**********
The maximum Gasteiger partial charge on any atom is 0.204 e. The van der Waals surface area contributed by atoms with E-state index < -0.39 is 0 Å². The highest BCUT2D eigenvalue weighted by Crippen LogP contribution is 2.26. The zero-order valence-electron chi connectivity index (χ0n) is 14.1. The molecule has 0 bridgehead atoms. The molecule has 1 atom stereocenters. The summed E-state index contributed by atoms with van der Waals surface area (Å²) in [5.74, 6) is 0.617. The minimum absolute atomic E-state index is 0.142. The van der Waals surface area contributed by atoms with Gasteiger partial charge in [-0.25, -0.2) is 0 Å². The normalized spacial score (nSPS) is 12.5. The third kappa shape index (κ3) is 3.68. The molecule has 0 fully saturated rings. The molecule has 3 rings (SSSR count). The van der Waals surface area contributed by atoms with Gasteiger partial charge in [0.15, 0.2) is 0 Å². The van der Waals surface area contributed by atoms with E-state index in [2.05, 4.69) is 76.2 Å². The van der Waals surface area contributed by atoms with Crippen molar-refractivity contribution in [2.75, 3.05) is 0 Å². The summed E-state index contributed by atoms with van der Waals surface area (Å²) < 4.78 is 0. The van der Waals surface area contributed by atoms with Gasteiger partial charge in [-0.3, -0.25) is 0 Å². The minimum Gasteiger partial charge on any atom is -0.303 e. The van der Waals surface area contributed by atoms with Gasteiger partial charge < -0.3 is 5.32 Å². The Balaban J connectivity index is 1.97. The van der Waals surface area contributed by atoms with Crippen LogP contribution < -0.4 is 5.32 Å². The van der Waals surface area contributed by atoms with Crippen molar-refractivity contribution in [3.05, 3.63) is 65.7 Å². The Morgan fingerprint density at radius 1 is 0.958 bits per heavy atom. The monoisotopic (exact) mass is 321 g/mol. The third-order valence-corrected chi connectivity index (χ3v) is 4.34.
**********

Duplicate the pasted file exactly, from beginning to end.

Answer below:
The maximum Gasteiger partial charge on any atom is 0.204 e. The van der Waals surface area contributed by atoms with E-state index < -0.39 is 0 Å². The highest BCUT2D eigenvalue weighted by Crippen LogP contribution is 2.26. The zero-order valence-electron chi connectivity index (χ0n) is 14.1. The molecule has 0 bridgehead atoms. The molecule has 1 atom stereocenters. The summed E-state index contributed by atoms with van der Waals surface area (Å²) in [5.74, 6) is 0.617. The minimum absolute atomic E-state index is 0.142. The van der Waals surface area contributed by atoms with Gasteiger partial charge in [-0.25, -0.2) is 0 Å². The normalized spacial score (nSPS) is 12.5. The third kappa shape index (κ3) is 3.68. The molecule has 0 fully saturated rings. The molecule has 3 rings (SSSR count). The van der Waals surface area contributed by atoms with Gasteiger partial charge in [0.15, 0.2) is 0 Å². The van der Waals surface area contributed by atoms with E-state index in [2.05, 4.69) is 76.2 Å². The van der Waals surface area contributed by atoms with Crippen molar-refractivity contribution in [2.75, 3.05) is 0 Å². The summed E-state index contributed by atoms with van der Waals surface area (Å²) < 4.78 is 0. The van der Waals surface area contributed by atoms with Gasteiger partial charge in [-0.3, -0.25) is 0 Å². The minimum Gasteiger partial charge on any atom is -0.303 e. The van der Waals surface area contributed by atoms with Gasteiger partial charge < -0.3 is 5.32 Å². The Balaban J connectivity index is 1.97. The van der Waals surface area contributed by atoms with Crippen LogP contribution < -0.4 is 5.32 Å². The van der Waals surface area contributed by atoms with Crippen molar-refractivity contribution in [3.05, 3.63) is 65.7 Å². The Morgan fingerprint density at radius 1 is 0.958 bits per heavy atom. The monoisotopic (exact) mass is 321 g/mol. The third-order valence-corrected chi connectivity index (χ3v) is 4.34.